A team of Japanese researchers have solved a more than 1,400-year-old scientific mystery.
In 620 A.D., Japanese historians recorded streams of red light in the night sky.
After more than a millennium's worth of debate, the team confirmed that the streaks of red were likely a rare red aurorae.
1,400 years ago, Japanese historians noted the presence of a "red sign," a fan of scarlet light which was cast across the sky. At the time, witnesses remarked that the bright red curls of light resembled the tail feathers of a pheasant.
"It is the oldest Japanese astronomical record of a 'red sign,'" said Ryuho Kataoka, a researcher with the National Institute of Polar Research and the Graduate University for Advanced Studies in Sokendai, Japan, said in a statement. "It could be a red aurora produced during magnetic storms. However, convincing reasons have not been provided, although the description has been very famous among Japanese people for a long time."
After ruling out a comet as the cause of the phenomenon, Katoaka and his team conducted a series of tests to decipher whether or not an aurora could have caused the phenomenon. The team published the results of this thousand-year-long hunt March 31 in the Sokendai Review of Culture and Social Studies.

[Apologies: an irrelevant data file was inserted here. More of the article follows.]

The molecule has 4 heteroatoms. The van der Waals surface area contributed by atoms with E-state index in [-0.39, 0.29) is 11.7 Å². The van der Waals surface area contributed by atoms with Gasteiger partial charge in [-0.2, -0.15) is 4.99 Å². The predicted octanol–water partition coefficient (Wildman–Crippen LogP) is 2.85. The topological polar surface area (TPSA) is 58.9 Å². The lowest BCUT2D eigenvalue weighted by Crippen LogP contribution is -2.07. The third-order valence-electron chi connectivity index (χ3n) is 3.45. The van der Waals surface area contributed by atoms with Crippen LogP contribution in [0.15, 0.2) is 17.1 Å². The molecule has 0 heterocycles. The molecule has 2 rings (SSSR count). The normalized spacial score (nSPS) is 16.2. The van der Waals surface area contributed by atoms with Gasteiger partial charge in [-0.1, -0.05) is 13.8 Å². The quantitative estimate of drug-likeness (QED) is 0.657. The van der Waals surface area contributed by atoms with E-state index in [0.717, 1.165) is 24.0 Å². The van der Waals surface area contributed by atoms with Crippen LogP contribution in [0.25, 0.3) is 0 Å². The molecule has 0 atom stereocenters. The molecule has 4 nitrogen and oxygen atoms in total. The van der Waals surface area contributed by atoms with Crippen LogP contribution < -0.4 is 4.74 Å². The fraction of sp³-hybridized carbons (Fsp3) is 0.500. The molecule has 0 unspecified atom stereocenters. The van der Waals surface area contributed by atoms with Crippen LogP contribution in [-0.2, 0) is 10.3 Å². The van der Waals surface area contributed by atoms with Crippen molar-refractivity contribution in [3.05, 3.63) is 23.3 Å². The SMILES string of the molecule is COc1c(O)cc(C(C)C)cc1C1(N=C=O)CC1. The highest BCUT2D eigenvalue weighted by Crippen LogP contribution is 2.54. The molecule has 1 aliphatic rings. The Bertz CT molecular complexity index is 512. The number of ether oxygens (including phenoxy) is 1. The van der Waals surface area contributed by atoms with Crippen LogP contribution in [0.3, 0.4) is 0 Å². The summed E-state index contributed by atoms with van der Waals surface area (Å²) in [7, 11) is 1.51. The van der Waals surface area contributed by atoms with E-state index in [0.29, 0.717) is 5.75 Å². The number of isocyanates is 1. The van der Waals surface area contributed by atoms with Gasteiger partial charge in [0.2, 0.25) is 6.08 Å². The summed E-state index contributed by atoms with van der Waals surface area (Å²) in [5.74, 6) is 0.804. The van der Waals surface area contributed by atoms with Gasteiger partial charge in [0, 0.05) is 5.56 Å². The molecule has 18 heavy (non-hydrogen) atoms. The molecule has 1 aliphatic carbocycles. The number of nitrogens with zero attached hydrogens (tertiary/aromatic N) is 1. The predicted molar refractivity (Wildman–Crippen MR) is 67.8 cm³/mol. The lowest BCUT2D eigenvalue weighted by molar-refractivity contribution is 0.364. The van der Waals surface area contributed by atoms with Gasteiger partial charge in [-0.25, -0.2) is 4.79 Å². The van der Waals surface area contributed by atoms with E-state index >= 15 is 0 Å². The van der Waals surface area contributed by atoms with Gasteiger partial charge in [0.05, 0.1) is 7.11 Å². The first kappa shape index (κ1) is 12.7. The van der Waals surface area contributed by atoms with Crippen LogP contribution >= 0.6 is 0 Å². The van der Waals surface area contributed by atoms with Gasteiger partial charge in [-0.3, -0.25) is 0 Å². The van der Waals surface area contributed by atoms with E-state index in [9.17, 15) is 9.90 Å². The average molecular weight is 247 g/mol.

Aurorae form when charged particles from the sun interact with Earth's magnetic field and zap the electrons of different atoms in the atmosphere. Different color aurorae form based on the composition of the excited atoms. Oxygen is responsible for the green aurorae and nitrogen for the blue and, occasionally, red or purple aurorae.
Japan currently rests at the magnetic latitude 25 degrees. Aurorae aren't likely to form this far from the arctic. Earth's magnetic North Pole has shifted over the years. At the time of the event, Japan rested at a magnetic latitude of 33 degrees, where aurorae could hypothetically form—especially in the event of a magnetic storm.
Finally, after over 1,400 years of debate, this mystery can be put to rest.
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